I stood in a moonlight parking lot, and shouted something that I’ve regretted for 38 years.
It was Monday night, a little past 9:00. I was setting table 22 near the front of the restaurant. Kareem Abdul-Jabbar walked into Gulliver’s House of Prime Rib in Marina Del Rey. It shocked me to see him in street clothes.I always thought of him and his patented skyhook with 33 emblazoned on his Laker jersey. I was even more shocked that a legend walked into my arena, a restaurant where I spent much of my high school years.
Kareem and Shirley, the restaurant manager, were talking. I walked to the foot of the steps and stood behind Shirley to listen. She said, “I’m sorry sir, the kitchen is closed.” Kareem shrugged and walked away. I turned and saw the cooks on the line breaking down their stations. It had been a quiet night.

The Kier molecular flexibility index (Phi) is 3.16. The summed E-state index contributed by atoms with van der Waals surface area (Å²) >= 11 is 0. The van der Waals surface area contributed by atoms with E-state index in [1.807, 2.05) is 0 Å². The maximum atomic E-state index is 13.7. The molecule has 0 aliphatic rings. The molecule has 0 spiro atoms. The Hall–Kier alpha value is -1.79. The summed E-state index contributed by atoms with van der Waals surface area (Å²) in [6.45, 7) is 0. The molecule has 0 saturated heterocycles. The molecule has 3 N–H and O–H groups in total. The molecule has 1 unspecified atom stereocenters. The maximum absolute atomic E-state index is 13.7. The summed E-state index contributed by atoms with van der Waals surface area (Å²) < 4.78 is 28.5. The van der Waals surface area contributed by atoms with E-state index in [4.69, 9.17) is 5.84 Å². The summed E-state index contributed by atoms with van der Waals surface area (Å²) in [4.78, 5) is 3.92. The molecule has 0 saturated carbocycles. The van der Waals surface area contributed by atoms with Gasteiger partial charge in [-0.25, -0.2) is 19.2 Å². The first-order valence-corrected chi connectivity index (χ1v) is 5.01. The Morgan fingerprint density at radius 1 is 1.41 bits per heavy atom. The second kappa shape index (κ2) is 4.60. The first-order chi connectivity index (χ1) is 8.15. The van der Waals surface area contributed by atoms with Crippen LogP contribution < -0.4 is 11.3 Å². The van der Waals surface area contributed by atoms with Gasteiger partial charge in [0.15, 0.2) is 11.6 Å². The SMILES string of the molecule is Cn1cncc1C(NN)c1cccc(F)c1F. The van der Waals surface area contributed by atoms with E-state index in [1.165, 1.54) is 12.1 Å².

I paused. What should I do?
I followed Kareem into the parking lot—I looked ridiculous.
My cheap squire uniform was out of place in the parking lot—blue knickerbockers with high socks, a white puffy shirt with a real leather lace, a vinyl apron, and a silly squire cap.
Kareem was was getting into his car. I shouted, “Kareem, can I have your autograph?” He stared at me, exhaled, and got into his car.
I regret that I didn’t ask, “Kareem, what can I bring you for dinner?” Instead of asking for something, I could have served him. Instead of seeing him as a celebrity, I could have seen him as a hungry man. Kareem had brought me joy over the years. I could have given him something back. Magic fed him the ball night after night. I could have fed Kareem dinner. I missed my magic moment.
I still imagine that 17-year-old boy driving down court and dishing Kareem a bag of bread and a plate of food.
I’d like to make it right. Kareem, can I buy you dinner?